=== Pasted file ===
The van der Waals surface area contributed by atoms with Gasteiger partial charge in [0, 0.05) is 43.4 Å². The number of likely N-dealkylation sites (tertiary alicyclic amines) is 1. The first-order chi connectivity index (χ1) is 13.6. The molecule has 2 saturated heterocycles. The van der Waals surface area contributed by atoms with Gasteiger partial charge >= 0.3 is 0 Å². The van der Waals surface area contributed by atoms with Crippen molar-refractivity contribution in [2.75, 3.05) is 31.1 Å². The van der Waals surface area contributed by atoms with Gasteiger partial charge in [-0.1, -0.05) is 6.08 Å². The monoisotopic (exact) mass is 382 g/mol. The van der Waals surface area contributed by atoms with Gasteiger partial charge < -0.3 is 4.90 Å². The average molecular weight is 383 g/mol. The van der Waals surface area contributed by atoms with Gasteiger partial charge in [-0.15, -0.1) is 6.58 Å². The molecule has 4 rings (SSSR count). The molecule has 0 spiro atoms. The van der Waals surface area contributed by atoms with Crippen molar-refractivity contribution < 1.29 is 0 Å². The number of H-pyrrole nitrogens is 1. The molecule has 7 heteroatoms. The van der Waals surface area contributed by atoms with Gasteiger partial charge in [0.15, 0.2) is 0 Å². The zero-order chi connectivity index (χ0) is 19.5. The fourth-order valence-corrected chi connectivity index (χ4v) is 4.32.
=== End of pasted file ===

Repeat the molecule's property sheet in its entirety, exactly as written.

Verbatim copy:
The van der Waals surface area contributed by atoms with Gasteiger partial charge in [0, 0.05) is 43.4 Å². The number of likely N-dealkylation sites (tertiary alicyclic amines) is 1. The first-order chi connectivity index (χ1) is 13.6. The molecule has 2 saturated heterocycles. The van der Waals surface area contributed by atoms with Gasteiger partial charge >= 0.3 is 0 Å². The van der Waals surface area contributed by atoms with Crippen molar-refractivity contribution in [2.75, 3.05) is 31.1 Å². The van der Waals surface area contributed by atoms with Gasteiger partial charge in [-0.1, -0.05) is 6.08 Å². The monoisotopic (exact) mass is 382 g/mol. The van der Waals surface area contributed by atoms with Gasteiger partial charge < -0.3 is 4.90 Å². The average molecular weight is 383 g/mol. The van der Waals surface area contributed by atoms with Gasteiger partial charge in [-0.15, -0.1) is 6.58 Å². The molecule has 4 rings (SSSR count). The molecule has 0 spiro atoms. The van der Waals surface area contributed by atoms with Crippen molar-refractivity contribution < 1.29 is 0 Å². The number of H-pyrrole nitrogens is 1. The molecule has 7 heteroatoms. The van der Waals surface area contributed by atoms with Gasteiger partial charge in [0.15, 0.2) is 0 Å². The zero-order chi connectivity index (χ0) is 19.5. The fourth-order valence-corrected chi connectivity index (χ4v) is 4.32.